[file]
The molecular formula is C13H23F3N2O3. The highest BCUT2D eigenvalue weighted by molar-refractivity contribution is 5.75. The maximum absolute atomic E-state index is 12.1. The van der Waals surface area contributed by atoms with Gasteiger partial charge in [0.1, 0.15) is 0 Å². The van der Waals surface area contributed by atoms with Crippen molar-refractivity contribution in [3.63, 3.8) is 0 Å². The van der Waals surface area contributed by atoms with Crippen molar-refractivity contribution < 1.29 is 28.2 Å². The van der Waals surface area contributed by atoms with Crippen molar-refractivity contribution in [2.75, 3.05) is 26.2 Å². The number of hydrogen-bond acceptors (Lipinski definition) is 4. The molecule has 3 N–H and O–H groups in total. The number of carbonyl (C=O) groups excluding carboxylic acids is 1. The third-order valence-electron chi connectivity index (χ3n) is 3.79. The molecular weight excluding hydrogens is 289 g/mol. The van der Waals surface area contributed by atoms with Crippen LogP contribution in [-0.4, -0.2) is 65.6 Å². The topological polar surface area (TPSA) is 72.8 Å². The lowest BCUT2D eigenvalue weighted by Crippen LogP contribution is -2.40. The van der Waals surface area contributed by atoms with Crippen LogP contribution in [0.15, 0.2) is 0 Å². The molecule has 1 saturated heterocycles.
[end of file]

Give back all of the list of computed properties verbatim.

The molecular formula is C13H23F3N2O3. The highest BCUT2D eigenvalue weighted by molar-refractivity contribution is 5.75. The maximum absolute atomic E-state index is 12.1. The van der Waals surface area contributed by atoms with Gasteiger partial charge in [0.1, 0.15) is 0 Å². The van der Waals surface area contributed by atoms with Crippen molar-refractivity contribution in [3.63, 3.8) is 0 Å². The van der Waals surface area contributed by atoms with Crippen molar-refractivity contribution < 1.29 is 28.2 Å². The van der Waals surface area contributed by atoms with Crippen molar-refractivity contribution in [2.75, 3.05) is 26.2 Å². The number of hydrogen-bond acceptors (Lipinski definition) is 4. The molecule has 3 N–H and O–H groups in total. The number of carbonyl (C=O) groups excluding carboxylic acids is 1. The third-order valence-electron chi connectivity index (χ3n) is 3.79. The molecular weight excluding hydrogens is 289 g/mol. The van der Waals surface area contributed by atoms with Crippen LogP contribution in [-0.4, -0.2) is 65.6 Å². The topological polar surface area (TPSA) is 72.8 Å². The lowest BCUT2D eigenvalue weighted by Crippen LogP contribution is -2.40. The van der Waals surface area contributed by atoms with Crippen LogP contribution in [0.15, 0.2) is 0 Å². The molecule has 1 saturated heterocycles.